SF: What I loved about the black middle-class woman is that you could see that whole “Imposter Syndrome” realisation start to come about with her. Her recognising she is in this world and she doesn’t really belong. It was really interesting to see that start and for her it started really slowly and then all of a sudden it impacted on her and I thought that was done brilliantly. As she started to realise, she started standing up to the white husband that was really good for me.
PM: I think there is something really interesting when she said I consider myself white. I think that speaks to ideas like reverse racism, it speaks to the woman in America who pretended to be black – for 16 years. You cannot have reverse racism, it doesn’t exist because in order to have racism you have to have prejudice and power. That’s the systemic thing and that’s a bit we have lost sight of. In this country there is a real sense of diluting what racism is. A lack of understanding of the systematic, and institutional, we cannot get away from these things.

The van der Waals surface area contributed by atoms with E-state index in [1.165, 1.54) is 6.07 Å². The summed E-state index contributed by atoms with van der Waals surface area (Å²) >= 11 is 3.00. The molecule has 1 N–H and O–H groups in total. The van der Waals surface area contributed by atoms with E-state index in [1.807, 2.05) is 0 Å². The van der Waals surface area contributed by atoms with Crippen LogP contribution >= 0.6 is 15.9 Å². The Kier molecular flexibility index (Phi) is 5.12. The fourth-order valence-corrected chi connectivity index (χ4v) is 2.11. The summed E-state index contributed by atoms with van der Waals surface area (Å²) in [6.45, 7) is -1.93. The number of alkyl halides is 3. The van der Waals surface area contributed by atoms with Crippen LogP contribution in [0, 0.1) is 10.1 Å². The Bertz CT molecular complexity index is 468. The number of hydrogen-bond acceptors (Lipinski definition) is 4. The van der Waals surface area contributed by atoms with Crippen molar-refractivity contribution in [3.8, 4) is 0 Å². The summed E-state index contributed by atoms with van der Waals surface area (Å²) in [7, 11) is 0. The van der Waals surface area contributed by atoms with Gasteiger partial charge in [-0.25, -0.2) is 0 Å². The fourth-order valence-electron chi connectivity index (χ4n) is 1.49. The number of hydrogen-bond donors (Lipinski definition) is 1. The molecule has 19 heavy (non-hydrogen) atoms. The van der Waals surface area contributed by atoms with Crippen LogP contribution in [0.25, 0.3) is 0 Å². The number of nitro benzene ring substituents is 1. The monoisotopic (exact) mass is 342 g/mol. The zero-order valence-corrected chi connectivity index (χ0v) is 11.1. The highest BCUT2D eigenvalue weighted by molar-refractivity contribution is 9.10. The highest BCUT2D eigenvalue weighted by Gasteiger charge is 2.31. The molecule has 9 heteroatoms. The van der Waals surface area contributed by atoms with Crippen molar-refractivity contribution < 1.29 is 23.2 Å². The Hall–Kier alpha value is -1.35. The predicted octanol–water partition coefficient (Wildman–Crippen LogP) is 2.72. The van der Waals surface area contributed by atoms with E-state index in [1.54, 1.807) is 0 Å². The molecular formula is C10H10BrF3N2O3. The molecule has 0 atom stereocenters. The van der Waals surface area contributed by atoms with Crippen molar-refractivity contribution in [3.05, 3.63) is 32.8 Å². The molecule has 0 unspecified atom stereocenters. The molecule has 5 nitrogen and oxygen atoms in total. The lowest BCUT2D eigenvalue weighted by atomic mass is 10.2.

ZP: And they did that really well, pointing out the beliefs – around black women – no one has ever believed that you’re beautiful. When that list went on… it’s not like I haven’t heard any of this before but to hear it in a list like that, then hearing people around me nodding. It reminds us, we’ve got a long way to go.
VM: This was like a phenomenal novel that’s inches thick, being told in a
play. There’s so much in it, all of what we’ve discussed and then all of the female aspect as well. It was so neatly tied in, especially for the modern black woman, you wanted to get hold of her and make it all go away.
SF: I found that black audiences feel uncomfortable with nakedness.